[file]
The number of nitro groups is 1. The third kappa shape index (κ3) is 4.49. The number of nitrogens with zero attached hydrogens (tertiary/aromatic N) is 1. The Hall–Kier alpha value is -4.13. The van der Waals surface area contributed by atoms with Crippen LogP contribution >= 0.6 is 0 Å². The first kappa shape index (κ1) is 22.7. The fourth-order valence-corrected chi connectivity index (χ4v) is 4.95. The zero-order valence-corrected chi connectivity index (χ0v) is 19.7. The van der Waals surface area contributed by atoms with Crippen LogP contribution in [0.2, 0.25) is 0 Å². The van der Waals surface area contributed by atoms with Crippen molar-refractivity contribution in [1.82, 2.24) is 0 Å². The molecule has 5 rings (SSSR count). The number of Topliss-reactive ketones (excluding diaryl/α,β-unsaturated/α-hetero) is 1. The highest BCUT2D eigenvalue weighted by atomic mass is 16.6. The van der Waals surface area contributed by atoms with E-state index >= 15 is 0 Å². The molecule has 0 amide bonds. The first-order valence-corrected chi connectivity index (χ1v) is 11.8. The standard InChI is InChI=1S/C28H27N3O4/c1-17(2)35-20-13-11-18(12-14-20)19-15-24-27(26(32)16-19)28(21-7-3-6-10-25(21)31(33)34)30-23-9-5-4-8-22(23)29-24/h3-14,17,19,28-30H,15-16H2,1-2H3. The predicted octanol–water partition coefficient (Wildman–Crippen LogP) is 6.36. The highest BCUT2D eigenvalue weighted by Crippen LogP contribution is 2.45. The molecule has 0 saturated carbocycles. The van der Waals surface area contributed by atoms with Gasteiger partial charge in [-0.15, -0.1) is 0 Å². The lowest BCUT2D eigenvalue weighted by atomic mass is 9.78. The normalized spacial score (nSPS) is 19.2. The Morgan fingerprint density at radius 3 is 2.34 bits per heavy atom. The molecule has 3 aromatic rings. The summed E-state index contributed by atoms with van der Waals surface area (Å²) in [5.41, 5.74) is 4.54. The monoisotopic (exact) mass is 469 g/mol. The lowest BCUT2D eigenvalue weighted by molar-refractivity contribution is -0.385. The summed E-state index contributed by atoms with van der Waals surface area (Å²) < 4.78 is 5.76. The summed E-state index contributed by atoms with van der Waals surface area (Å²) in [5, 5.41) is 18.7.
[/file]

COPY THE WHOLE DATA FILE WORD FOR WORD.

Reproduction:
The number of nitro groups is 1. The third kappa shape index (κ3) is 4.49. The number of nitrogens with zero attached hydrogens (tertiary/aromatic N) is 1. The Hall–Kier alpha value is -4.13. The van der Waals surface area contributed by atoms with Crippen LogP contribution >= 0.6 is 0 Å². The first kappa shape index (κ1) is 22.7. The fourth-order valence-corrected chi connectivity index (χ4v) is 4.95. The zero-order valence-corrected chi connectivity index (χ0v) is 19.7. The van der Waals surface area contributed by atoms with Crippen LogP contribution in [0.2, 0.25) is 0 Å². The van der Waals surface area contributed by atoms with Crippen molar-refractivity contribution in [1.82, 2.24) is 0 Å². The molecule has 5 rings (SSSR count). The number of Topliss-reactive ketones (excluding diaryl/α,β-unsaturated/α-hetero) is 1. The highest BCUT2D eigenvalue weighted by atomic mass is 16.6. The van der Waals surface area contributed by atoms with E-state index >= 15 is 0 Å². The molecule has 0 amide bonds. The first-order valence-corrected chi connectivity index (χ1v) is 11.8. The standard InChI is InChI=1S/C28H27N3O4/c1-17(2)35-20-13-11-18(12-14-20)19-15-24-27(26(32)16-19)28(21-7-3-6-10-25(21)31(33)34)30-23-9-5-4-8-22(23)29-24/h3-14,17,19,28-30H,15-16H2,1-2H3. The predicted octanol–water partition coefficient (Wildman–Crippen LogP) is 6.36. The highest BCUT2D eigenvalue weighted by Crippen LogP contribution is 2.45. The molecule has 0 saturated carbocycles. The van der Waals surface area contributed by atoms with Gasteiger partial charge in [-0.15, -0.1) is 0 Å². The lowest BCUT2D eigenvalue weighted by atomic mass is 9.78. The normalized spacial score (nSPS) is 19.2. The Morgan fingerprint density at radius 3 is 2.34 bits per heavy atom. The molecule has 3 aromatic rings. The summed E-state index contributed by atoms with van der Waals surface area (Å²) in [5.41, 5.74) is 4.54. The monoisotopic (exact) mass is 469 g/mol. The lowest BCUT2D eigenvalue weighted by molar-refractivity contribution is -0.385. The summed E-state index contributed by atoms with van der Waals surface area (Å²) < 4.78 is 5.76. The summed E-state index contributed by atoms with van der Waals surface area (Å²) in [5, 5.41) is 18.7.